Felix Jaehn knows all about self-love - though this image is only a publicity shot from the launch of his wax figure at Madame Tussaud's Berlin
Ordinarily, Felix Jaehn's DJ gig at Pride might not be surprising considering his coming-out, but this year's motto of the CSD rather poignantly reflects a great deal about Jaehn's personal journey as well: "every riot starts with your voice” (German original: "Jeder Aufstand beginnt mit Deiner Stimme").
That motto was chosen in celebration and commemoration of the 50th anniversary of the Stonewall riots in New York this year, marking the first Pride celebration and protest in history. And Felix Jaehn, too, is — quietly and peacefully in his signature style — revolting and protesting, using the stage as the place to make his voice heard, promoting his uplifting new track and giving media interviews, in which he tries to push the envelope in his own ways:
"I don't have a clearly defined sexuality, which is why I said that I'm bisexual when I came out. It varies, and I don't want to be pigeon-holed. I understand this human need to categorize everything, but I don't know if I ever will choose one (gender) over the other. And I don't know why we have to choose anyway," he told Markus Lanz earlier in July.
"For example, look here, I enjoy wearing these three rings and jewelry in general, but I might not have done that in the past out of fear of coming across as too feminine. That's why I decided that I had to draw a line and be authentic with myself."
Down-to-earth and grateful
Despite waiting for the right moment for his coming-out, Jaehn presents himself as approachable and relatable in every single interview. He doesn't act like a superstar and stresses that remaining down-to-earth is truly important to him. He replies to questions like why he never sings on his own tracks with the honest answer that he suffers from having vocal cord nodules — a benign condition that limits most vocal activity usually to speaking.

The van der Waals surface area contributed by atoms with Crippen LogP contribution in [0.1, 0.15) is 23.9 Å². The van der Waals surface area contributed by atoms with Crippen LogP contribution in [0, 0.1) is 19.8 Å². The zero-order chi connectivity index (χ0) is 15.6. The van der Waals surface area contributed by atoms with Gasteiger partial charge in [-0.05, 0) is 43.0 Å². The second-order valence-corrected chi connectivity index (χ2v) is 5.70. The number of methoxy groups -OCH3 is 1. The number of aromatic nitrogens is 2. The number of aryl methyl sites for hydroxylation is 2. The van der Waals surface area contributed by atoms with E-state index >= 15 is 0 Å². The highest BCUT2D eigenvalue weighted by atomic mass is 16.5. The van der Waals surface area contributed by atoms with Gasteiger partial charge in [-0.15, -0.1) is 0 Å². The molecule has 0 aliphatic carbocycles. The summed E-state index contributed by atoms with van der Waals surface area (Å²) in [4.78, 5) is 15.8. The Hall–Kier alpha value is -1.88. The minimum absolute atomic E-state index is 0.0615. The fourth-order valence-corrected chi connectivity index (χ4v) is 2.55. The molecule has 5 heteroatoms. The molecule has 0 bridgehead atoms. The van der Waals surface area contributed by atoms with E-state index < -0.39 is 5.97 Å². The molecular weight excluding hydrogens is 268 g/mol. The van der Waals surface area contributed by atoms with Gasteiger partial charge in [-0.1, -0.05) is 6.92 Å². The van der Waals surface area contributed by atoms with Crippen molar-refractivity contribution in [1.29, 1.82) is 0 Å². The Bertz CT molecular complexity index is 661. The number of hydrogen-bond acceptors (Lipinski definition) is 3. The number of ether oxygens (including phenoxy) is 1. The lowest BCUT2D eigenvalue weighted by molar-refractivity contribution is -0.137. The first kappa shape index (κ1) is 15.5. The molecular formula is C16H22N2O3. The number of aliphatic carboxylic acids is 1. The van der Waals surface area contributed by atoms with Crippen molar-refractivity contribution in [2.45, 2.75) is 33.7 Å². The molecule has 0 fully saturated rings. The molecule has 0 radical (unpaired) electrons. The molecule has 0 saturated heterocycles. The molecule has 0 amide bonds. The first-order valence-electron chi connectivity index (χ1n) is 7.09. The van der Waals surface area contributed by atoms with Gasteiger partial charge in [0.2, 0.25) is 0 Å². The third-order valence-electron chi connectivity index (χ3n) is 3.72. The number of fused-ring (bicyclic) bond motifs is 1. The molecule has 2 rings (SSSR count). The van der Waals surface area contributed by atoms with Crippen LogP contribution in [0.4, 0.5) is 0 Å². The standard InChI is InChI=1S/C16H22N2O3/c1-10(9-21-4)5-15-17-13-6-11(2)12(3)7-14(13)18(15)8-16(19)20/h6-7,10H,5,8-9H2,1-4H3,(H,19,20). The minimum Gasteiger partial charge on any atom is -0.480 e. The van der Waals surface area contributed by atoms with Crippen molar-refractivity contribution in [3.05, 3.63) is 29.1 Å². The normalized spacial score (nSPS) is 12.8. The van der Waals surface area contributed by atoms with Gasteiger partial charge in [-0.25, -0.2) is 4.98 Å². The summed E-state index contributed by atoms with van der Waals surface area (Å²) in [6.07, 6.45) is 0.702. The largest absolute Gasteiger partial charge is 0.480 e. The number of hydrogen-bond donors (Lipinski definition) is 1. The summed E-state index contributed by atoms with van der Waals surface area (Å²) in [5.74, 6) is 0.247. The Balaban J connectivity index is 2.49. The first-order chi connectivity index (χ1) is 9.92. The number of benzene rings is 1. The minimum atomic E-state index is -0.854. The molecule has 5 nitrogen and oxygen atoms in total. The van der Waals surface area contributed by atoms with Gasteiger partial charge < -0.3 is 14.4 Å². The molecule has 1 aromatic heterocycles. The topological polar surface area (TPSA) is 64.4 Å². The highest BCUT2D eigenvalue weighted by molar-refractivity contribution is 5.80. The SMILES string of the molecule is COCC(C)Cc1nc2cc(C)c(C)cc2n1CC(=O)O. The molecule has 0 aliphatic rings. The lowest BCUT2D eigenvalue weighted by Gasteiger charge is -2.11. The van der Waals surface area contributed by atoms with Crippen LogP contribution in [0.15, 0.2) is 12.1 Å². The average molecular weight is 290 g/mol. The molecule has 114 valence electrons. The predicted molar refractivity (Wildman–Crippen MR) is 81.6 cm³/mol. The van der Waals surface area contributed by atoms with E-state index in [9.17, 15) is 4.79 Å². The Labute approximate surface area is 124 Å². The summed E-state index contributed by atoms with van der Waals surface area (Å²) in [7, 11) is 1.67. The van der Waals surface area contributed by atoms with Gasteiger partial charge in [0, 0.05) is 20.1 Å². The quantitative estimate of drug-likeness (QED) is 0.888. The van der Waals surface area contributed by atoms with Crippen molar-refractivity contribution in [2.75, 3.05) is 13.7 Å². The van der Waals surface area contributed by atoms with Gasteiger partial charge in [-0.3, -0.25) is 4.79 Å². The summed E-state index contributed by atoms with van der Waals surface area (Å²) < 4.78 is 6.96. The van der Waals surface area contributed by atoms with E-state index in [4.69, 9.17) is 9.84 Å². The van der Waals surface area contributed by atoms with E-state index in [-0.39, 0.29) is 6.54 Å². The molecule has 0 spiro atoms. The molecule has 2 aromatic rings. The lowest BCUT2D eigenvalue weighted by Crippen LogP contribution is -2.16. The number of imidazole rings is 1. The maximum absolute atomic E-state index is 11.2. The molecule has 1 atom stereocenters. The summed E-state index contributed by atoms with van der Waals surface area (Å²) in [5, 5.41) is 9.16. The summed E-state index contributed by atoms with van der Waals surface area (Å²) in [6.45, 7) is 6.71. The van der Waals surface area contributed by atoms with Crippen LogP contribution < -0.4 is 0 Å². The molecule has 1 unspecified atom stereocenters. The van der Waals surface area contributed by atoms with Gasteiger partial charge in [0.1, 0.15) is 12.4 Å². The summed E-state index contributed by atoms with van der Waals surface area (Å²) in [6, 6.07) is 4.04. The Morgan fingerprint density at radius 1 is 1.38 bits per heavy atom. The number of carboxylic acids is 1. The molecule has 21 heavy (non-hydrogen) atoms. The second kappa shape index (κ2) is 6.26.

He jokes about the one time when he had too much to drink before playing at an event, and reassures his fans that nowadays he only goes on stage sober. He speaks about how stressful the job can be and acknowledges that he can somewhat relate to Swedish DJ Avicii's burn-out. The 28-year-old died suddenly in 2018.
Through it all, Jaehn expresses gratitude and appreciation for the journey he has experienced as a DJ thus far: "I feel privileged but also isolated. Standing in front of a crowd of 30,000 people can be lonely. And emotionally, it's very abstract. So I actively seek interaction with my fans. I go down and speak to them after a show. That really matters a lot to me," he told EinsLIVE radio. "And that makes me happy Felix."
When asked what other things, especially little things, make him happy in everyday life, Felix Jaehn responds rather quickly: "putting my phone on airplane-mode," showcasing once more that acute sense of awareness that he seeks (and appears to find) in his own life. With an upcoming tour in the US and a gig in South Africa in the next two months alone, Jaehn will get to enjoy the comforts of the airplane-mode setting nearly a dozen times in coming weeks.
But from time to time, he might just choose to switch off his phone altogether, tune out from his busy schedule and visit his home village on the Baltic Sea coast to reconnect and meditate — far away from all the media scrutiny surrounding his fame and his personal life. And one of these days, he might just make that dream come true and become someone's house husband.
And whether they are male or female, won't matter.